Communist-governed Cuba imports more than two-thirds of its food, despite having rich farmland and hundreds of urban farms
By Chris Arsenault
HAVANA, Feb 4 (Thomson Reuters Foundation) - Sitting beside a decaying Soviet-built housing complex on the outskirts of Havana, the Rotondo de Cojima farm grows several thousand kilos a month of carrots, lettuce and root vegetables, part of Cuba's drive to feed its people through organic farming.
Like many of its Caribbean neighbors, communist-governed Cuba imports more than two-thirds of its food, despite having rich farmland and hundreds of urban farms sprouting up in old parking lots, rooftops, or other small plots of unused land.
The country spends more than $2 billion a year importing rice, meat, grains and other foods which analysts and local farmers say could be produced at home.
The government, under President Raul Castro, says it is serious about producing more food for Cuba's 11 million citizens, and some environmentalists have praised it for supporting organic urban farming, which uses no chemical pesticides or fertilizers.
But local farmers and analysts say Cuba will not achieve self-sufficiency in food in the near future, despite improved trade with the United States after Washington re-established diplomatic relations last year with its former Cold War foe.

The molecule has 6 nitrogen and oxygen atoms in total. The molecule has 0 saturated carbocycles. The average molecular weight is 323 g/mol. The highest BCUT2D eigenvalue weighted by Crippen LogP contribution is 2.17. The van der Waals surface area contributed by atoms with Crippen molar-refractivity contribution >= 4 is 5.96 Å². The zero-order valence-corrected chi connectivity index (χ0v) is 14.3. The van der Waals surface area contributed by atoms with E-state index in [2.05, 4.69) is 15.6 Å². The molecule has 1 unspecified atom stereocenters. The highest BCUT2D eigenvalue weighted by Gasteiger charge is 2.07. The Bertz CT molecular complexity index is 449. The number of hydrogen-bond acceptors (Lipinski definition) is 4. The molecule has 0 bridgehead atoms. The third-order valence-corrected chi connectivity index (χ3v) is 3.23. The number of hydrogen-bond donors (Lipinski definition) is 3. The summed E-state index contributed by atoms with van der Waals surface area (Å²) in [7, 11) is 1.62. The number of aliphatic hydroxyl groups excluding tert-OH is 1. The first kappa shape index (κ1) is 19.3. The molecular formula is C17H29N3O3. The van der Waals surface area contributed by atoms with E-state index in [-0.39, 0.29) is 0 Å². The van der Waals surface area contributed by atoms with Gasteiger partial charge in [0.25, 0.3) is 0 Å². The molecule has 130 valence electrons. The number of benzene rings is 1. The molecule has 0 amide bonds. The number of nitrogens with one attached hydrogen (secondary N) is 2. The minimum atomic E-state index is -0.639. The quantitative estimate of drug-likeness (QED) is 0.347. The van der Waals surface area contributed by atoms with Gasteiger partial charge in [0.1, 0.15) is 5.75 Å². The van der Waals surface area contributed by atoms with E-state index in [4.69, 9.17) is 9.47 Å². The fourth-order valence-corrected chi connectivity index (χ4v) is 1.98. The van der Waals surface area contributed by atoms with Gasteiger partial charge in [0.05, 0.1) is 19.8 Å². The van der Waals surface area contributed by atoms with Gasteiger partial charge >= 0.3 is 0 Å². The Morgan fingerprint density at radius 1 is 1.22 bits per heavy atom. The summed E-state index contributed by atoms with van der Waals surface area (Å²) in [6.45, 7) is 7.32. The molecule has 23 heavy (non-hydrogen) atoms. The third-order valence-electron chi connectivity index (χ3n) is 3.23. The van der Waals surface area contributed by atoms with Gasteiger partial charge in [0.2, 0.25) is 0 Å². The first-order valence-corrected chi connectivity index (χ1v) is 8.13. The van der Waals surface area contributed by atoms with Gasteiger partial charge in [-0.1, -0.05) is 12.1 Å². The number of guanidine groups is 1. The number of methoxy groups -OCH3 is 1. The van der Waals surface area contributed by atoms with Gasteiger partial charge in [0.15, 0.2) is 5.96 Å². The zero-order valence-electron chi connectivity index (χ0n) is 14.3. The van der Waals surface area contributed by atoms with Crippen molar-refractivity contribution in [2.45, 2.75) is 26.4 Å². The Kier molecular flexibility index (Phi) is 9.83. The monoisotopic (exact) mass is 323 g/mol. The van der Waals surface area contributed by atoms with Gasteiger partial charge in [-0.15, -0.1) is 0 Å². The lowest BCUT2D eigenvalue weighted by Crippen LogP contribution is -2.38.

"The government is trying to make more of these organic farms," urban farmer Antonio Loma told the Thomson Reuters Foundation. "But it's a lot of work for very little money."
The 10 employees who work with Loma at the Rotondo de Cojima farm, a 10-minute drive from central Havana, earn the equivalent of $25 per month, making it difficult to attract qualified workers or capital to expand production, Loma said.
ORGANIC BY NECESSITY
Taking a break beside the store where all the farm's food is sold directly to local residents, Loma said Cuba turned to urban agriculture because it had to.
"It's organic because we couldn't get fertilizer," he said.
Founded in 1994, the Rotondo de Cojima farm and hundreds of others were set up after the collapse of the Soviet Union, which had supplied its Cuban ally with energy, pesticides and machinery on preferential terms and paid above-market rates for Cuba's staple sugar crop.
"Organic agriculture was essentially forced upon Cuba," Sinan Koont, an economics professor at Dickinson College in Pennsylvania, told the Thomson Reuters Foundation.
Cuban food output plummeted and the economy shrank after the breakup of the Soviet Union. With little fuel for trucks or tractors, state-paid farmers had to start growing vegetables close to cities, using oxen and other animals to till the fields, Koont said.
Most observers in the United States assumed Cuba's communist government, then led by the current president's brother Fidel Castro, would collapse too.
Between 1989 and 1995 the average Cuban's daily caloric intake fell to 1,863 calories from 2,908, according to U.S. government data. By 1994, the average Cuban had lost about 20 pounds in weight due to food shortages, aid group Oxfam said.